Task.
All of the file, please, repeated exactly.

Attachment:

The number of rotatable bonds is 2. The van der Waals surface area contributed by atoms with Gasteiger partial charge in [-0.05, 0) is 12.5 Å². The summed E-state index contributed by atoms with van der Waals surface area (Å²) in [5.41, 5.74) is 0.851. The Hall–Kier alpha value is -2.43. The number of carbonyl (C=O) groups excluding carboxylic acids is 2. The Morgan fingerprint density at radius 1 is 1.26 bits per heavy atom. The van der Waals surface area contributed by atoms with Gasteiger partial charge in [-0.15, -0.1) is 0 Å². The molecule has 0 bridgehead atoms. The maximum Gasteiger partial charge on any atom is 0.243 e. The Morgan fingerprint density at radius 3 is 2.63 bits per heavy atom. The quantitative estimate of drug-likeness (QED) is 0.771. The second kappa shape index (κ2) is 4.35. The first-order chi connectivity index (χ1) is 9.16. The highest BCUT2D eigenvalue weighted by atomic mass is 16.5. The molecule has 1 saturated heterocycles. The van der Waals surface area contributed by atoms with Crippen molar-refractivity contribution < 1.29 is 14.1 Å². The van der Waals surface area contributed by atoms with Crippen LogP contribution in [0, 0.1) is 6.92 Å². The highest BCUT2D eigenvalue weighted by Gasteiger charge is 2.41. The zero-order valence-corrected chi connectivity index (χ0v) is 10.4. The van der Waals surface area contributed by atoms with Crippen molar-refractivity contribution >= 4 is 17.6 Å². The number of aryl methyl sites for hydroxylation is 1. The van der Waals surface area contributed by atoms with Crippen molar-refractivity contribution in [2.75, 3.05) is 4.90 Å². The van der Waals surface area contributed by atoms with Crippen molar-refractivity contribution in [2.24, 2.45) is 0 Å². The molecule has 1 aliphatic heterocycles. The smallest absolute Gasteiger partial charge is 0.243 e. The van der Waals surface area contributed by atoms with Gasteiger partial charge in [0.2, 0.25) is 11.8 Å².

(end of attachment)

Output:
The number of rotatable bonds is 2. The van der Waals surface area contributed by atoms with Gasteiger partial charge in [-0.05, 0) is 12.5 Å². The summed E-state index contributed by atoms with van der Waals surface area (Å²) in [5.41, 5.74) is 0.851. The Hall–Kier alpha value is -2.43. The number of carbonyl (C=O) groups excluding carboxylic acids is 2. The Morgan fingerprint density at radius 1 is 1.26 bits per heavy atom. The van der Waals surface area contributed by atoms with Gasteiger partial charge in [-0.15, -0.1) is 0 Å². The molecule has 0 bridgehead atoms. The maximum Gasteiger partial charge on any atom is 0.243 e. The Morgan fingerprint density at radius 3 is 2.63 bits per heavy atom. The quantitative estimate of drug-likeness (QED) is 0.771. The second kappa shape index (κ2) is 4.35. The first-order chi connectivity index (χ1) is 9.16. The highest BCUT2D eigenvalue weighted by atomic mass is 16.5. The molecule has 1 saturated heterocycles. The van der Waals surface area contributed by atoms with Crippen molar-refractivity contribution < 1.29 is 14.1 Å². The van der Waals surface area contributed by atoms with Crippen LogP contribution in [0, 0.1) is 6.92 Å². The highest BCUT2D eigenvalue weighted by Gasteiger charge is 2.41. The zero-order valence-corrected chi connectivity index (χ0v) is 10.4. The van der Waals surface area contributed by atoms with Crippen molar-refractivity contribution >= 4 is 17.6 Å². The number of aryl methyl sites for hydroxylation is 1. The van der Waals surface area contributed by atoms with Crippen molar-refractivity contribution in [2.75, 3.05) is 4.90 Å². The van der Waals surface area contributed by atoms with Crippen molar-refractivity contribution in [2.24, 2.45) is 0 Å². The molecule has 1 aliphatic heterocycles. The smallest absolute Gasteiger partial charge is 0.243 e. The van der Waals surface area contributed by atoms with Gasteiger partial charge in [0.2, 0.25) is 11.8 Å².